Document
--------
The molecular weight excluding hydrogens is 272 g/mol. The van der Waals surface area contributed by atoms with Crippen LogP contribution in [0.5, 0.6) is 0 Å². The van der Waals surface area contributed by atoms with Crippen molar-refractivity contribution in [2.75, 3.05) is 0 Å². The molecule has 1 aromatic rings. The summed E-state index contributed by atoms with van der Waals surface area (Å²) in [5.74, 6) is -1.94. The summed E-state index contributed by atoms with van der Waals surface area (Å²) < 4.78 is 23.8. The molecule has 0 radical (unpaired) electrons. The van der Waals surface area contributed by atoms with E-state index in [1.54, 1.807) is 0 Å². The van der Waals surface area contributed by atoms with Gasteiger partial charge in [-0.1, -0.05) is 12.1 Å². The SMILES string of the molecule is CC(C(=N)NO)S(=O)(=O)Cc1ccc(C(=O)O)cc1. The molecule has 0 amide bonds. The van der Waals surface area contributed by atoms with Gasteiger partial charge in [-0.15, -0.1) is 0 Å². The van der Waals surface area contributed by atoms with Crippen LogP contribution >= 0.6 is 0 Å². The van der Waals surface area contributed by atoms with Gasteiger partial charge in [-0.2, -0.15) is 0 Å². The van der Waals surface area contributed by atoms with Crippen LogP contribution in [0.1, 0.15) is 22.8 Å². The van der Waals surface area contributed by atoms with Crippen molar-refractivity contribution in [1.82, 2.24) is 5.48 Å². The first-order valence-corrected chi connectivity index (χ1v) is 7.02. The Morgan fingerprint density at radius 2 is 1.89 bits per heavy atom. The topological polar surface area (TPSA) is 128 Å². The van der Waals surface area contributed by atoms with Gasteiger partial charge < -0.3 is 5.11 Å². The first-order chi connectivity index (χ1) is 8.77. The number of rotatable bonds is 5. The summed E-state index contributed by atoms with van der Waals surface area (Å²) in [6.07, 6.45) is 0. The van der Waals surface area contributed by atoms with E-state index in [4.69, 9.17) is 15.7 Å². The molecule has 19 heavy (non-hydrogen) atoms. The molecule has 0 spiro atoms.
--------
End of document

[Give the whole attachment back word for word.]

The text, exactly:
The molecular weight excluding hydrogens is 272 g/mol. The van der Waals surface area contributed by atoms with Crippen LogP contribution in [0.5, 0.6) is 0 Å². The van der Waals surface area contributed by atoms with Crippen molar-refractivity contribution in [2.75, 3.05) is 0 Å². The molecule has 1 aromatic rings. The summed E-state index contributed by atoms with van der Waals surface area (Å²) in [5.74, 6) is -1.94. The summed E-state index contributed by atoms with van der Waals surface area (Å²) < 4.78 is 23.8. The molecule has 0 radical (unpaired) electrons. The van der Waals surface area contributed by atoms with E-state index in [1.54, 1.807) is 0 Å². The van der Waals surface area contributed by atoms with Gasteiger partial charge in [-0.1, -0.05) is 12.1 Å². The SMILES string of the molecule is CC(C(=N)NO)S(=O)(=O)Cc1ccc(C(=O)O)cc1. The molecule has 0 amide bonds. The van der Waals surface area contributed by atoms with Gasteiger partial charge in [-0.15, -0.1) is 0 Å². The van der Waals surface area contributed by atoms with Crippen LogP contribution >= 0.6 is 0 Å². The van der Waals surface area contributed by atoms with Gasteiger partial charge in [-0.2, -0.15) is 0 Å². The van der Waals surface area contributed by atoms with Crippen LogP contribution in [0.1, 0.15) is 22.8 Å². The van der Waals surface area contributed by atoms with Crippen molar-refractivity contribution in [1.82, 2.24) is 5.48 Å². The first-order valence-corrected chi connectivity index (χ1v) is 7.02. The Morgan fingerprint density at radius 2 is 1.89 bits per heavy atom. The topological polar surface area (TPSA) is 128 Å². The van der Waals surface area contributed by atoms with Gasteiger partial charge < -0.3 is 5.11 Å². The first-order chi connectivity index (χ1) is 8.77. The number of rotatable bonds is 5. The summed E-state index contributed by atoms with van der Waals surface area (Å²) in [6.07, 6.45) is 0. The van der Waals surface area contributed by atoms with E-state index in [4.69, 9.17) is 15.7 Å². The molecule has 19 heavy (non-hydrogen) atoms. The molecule has 0 spiro atoms.